Teaching the Diamond Sutra

In one week I’m going to start teaching the Diamond Sutra. It’s a six week class that will occur Wednesdays nights at the Rime Center from 7:45pm until 9:00pm. It starts on April 13th. You should come if you can. (a link to register for this class is posted at the bottom)

I’m so nervous and excited.

It all started a few months ago. Lama Matt told me he wanted me to start teaching classes at the Rime Center. What a wonderful opportunity. But, of course I wondered if I could handle it. (being the center of attention is really not my thing). Of course I said yes but it was big surprise.

He gave me a title, “Gegan” which means teacher. And he told me that I could teach anything I wanted.

I told him I would like to teach the Diamond Sutra.

The Diamond Sutra is probably my favorite Buddhist text. But it’s also a really hard text to teach. It’s a heavy text with a lot of wisdom for us to explore. If I had spent time thinking about it, I might have chosen something a little easier for my first class. But, It will be fine, I think. It does mean something that it’s a text that I love.

I spent time looking at different translations and Lama Matt did too. We agreed that the Thich Nhat Hanh translation was probably the most accessible.

So, I went to work. I took notes on every chapter and got myself prepared.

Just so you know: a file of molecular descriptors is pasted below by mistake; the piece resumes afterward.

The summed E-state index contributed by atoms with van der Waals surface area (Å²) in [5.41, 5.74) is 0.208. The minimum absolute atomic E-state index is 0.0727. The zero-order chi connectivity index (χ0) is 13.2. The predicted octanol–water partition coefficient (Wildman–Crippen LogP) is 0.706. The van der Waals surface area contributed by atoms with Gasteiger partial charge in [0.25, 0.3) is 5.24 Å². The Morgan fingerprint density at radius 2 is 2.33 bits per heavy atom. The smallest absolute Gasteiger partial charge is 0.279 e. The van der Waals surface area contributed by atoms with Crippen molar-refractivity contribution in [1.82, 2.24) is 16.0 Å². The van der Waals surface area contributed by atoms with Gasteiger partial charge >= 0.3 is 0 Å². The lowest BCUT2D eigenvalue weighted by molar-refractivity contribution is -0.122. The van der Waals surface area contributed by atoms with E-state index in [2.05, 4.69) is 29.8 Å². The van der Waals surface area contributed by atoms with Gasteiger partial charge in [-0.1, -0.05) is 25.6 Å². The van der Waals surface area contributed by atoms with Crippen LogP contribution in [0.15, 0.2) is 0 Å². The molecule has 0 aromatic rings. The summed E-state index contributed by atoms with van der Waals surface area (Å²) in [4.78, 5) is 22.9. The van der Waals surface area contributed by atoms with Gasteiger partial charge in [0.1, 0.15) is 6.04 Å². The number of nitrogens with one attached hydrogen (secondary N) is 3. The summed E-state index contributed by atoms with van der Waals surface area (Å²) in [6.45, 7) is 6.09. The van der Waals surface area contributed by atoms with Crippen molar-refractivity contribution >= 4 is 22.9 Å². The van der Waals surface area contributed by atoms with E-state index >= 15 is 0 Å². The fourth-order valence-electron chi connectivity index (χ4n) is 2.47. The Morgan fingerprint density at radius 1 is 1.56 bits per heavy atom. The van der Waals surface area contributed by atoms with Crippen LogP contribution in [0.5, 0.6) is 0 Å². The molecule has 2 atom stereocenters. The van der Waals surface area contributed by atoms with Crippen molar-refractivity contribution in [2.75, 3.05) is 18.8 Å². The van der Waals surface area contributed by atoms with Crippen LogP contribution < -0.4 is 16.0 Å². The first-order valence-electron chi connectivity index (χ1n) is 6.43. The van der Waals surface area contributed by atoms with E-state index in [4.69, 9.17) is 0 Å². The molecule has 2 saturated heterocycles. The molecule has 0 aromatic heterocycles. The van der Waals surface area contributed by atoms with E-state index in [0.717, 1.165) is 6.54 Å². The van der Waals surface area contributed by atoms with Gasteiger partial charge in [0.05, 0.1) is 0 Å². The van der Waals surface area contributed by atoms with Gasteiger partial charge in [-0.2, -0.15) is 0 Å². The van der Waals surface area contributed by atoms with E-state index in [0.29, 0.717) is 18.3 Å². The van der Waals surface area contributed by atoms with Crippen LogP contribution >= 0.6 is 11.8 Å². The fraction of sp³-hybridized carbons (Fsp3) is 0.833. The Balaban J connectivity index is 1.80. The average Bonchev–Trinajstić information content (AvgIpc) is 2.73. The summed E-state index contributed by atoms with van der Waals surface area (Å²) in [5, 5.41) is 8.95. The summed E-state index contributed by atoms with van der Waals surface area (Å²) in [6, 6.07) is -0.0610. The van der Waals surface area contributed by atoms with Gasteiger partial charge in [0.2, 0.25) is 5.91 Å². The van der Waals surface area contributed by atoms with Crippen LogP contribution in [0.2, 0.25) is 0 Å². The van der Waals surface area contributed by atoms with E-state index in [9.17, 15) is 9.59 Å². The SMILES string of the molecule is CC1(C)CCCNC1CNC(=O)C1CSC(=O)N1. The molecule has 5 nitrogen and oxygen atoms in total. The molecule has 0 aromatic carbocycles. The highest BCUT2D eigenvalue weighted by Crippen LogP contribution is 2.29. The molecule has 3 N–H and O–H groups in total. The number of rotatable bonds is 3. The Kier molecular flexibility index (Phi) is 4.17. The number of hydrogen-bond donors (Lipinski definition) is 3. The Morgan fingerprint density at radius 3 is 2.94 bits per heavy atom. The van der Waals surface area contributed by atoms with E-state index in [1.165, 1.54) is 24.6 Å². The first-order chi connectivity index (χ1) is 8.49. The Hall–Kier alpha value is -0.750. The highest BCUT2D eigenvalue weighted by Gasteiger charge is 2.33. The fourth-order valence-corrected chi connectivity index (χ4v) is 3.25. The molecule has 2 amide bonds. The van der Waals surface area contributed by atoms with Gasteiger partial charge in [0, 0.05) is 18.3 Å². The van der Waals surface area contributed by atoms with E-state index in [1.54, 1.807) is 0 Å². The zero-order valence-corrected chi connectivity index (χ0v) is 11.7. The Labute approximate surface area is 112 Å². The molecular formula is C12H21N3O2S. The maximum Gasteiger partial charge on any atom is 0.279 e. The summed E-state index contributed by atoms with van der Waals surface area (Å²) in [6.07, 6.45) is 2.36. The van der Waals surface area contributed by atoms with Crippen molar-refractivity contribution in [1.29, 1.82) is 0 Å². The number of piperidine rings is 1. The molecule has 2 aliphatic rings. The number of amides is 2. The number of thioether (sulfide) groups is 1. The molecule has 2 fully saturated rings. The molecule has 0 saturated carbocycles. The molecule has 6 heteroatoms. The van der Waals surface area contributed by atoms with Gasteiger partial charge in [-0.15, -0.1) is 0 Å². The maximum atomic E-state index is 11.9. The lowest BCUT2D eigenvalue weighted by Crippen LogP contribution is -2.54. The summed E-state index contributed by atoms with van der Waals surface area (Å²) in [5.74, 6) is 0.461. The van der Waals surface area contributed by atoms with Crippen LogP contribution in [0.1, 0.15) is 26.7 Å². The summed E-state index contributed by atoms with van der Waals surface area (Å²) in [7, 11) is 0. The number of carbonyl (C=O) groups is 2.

In preparing to teach this sutra I’ve learned more about it than I ever knew. And I’ve learned about myself. Maybe the best teachers are always students too. I love this sutra now more than ever and I hope that my students gain something approaching the same appreciation that I have for it.

The Diamond Sutra has changed my life. It can change yours too.

The Buddha doesn’t transform us. He invites us to transform ourselves. This sutra doesn’t give us anything, it cuts things away. The diamond cuts through our delusion and leaves only what’s real. When we put down all that we’re carrying, we discover emptiness, our true nature.

The Diamond Sutra describes the very foundation of the awakened life.

http://www.rimecenter.org/?p=628

Advertisements

About Daniel Scharpenburg

Daniel Scharpenburg is an independent dharma teacher living in Kansas City. He gives online teachings through the Open Heart Project, the largest virtual mindfulness community in the world. His writing has appeared in Lion's Roar, Patheos, Tattooed Buddha, and Elephant Journal.

2 Responses

Leave a Reply

Fill in your details below or click an icon to log in:

WordPress.com Logo

You are commenting using your WordPress.com account. Log Out / Change )

Twitter picture

You are commenting using your Twitter account. Log Out / Change )

Facebook photo

You are commenting using your Facebook account. Log Out / Change )

Google+ photo

You are commenting using your Google+ account. Log Out / Change )

Connecting to %s